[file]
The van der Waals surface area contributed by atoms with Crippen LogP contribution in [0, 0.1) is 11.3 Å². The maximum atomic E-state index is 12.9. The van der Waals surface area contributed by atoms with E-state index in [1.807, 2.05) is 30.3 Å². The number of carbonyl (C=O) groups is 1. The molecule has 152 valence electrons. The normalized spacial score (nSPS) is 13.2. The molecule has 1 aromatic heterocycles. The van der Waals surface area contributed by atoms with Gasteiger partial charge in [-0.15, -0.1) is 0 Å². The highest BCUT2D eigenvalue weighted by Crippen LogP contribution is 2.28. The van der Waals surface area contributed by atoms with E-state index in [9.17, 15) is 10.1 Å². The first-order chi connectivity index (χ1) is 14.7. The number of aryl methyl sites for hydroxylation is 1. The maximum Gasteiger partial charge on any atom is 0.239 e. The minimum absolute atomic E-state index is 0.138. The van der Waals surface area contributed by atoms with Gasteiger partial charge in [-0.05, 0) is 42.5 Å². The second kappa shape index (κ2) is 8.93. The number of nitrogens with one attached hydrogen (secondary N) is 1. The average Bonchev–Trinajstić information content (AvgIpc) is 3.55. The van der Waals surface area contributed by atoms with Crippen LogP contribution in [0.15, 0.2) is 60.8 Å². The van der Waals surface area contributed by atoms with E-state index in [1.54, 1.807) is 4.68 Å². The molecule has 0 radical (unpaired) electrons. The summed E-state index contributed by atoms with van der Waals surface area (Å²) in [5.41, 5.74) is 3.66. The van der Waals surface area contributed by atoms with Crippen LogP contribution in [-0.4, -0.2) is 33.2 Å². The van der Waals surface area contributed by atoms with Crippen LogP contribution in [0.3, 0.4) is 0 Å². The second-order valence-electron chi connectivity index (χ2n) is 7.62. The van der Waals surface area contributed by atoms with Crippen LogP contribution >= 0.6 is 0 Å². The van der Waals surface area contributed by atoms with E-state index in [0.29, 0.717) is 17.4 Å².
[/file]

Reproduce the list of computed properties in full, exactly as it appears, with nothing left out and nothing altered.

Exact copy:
The van der Waals surface area contributed by atoms with Crippen LogP contribution in [0, 0.1) is 11.3 Å². The maximum atomic E-state index is 12.9. The van der Waals surface area contributed by atoms with E-state index in [1.807, 2.05) is 30.3 Å². The number of carbonyl (C=O) groups is 1. The molecule has 152 valence electrons. The normalized spacial score (nSPS) is 13.2. The molecule has 1 aromatic heterocycles. The van der Waals surface area contributed by atoms with Gasteiger partial charge in [-0.15, -0.1) is 0 Å². The highest BCUT2D eigenvalue weighted by Crippen LogP contribution is 2.28. The van der Waals surface area contributed by atoms with E-state index in [9.17, 15) is 10.1 Å². The first-order chi connectivity index (χ1) is 14.7. The number of aryl methyl sites for hydroxylation is 1. The maximum Gasteiger partial charge on any atom is 0.239 e. The minimum absolute atomic E-state index is 0.138. The van der Waals surface area contributed by atoms with Gasteiger partial charge in [-0.05, 0) is 42.5 Å². The second kappa shape index (κ2) is 8.93. The number of nitrogens with one attached hydrogen (secondary N) is 1. The average Bonchev–Trinajstić information content (AvgIpc) is 3.55. The van der Waals surface area contributed by atoms with Crippen LogP contribution in [0.15, 0.2) is 60.8 Å². The van der Waals surface area contributed by atoms with E-state index in [1.54, 1.807) is 4.68 Å². The molecule has 0 radical (unpaired) electrons. The summed E-state index contributed by atoms with van der Waals surface area (Å²) in [5.41, 5.74) is 3.66. The van der Waals surface area contributed by atoms with Crippen LogP contribution in [-0.4, -0.2) is 33.2 Å². The van der Waals surface area contributed by atoms with Crippen LogP contribution in [0.3, 0.4) is 0 Å². The second-order valence-electron chi connectivity index (χ2n) is 7.62. The van der Waals surface area contributed by atoms with Crippen LogP contribution >= 0.6 is 0 Å². The van der Waals surface area contributed by atoms with E-state index in [0.29, 0.717) is 17.4 Å².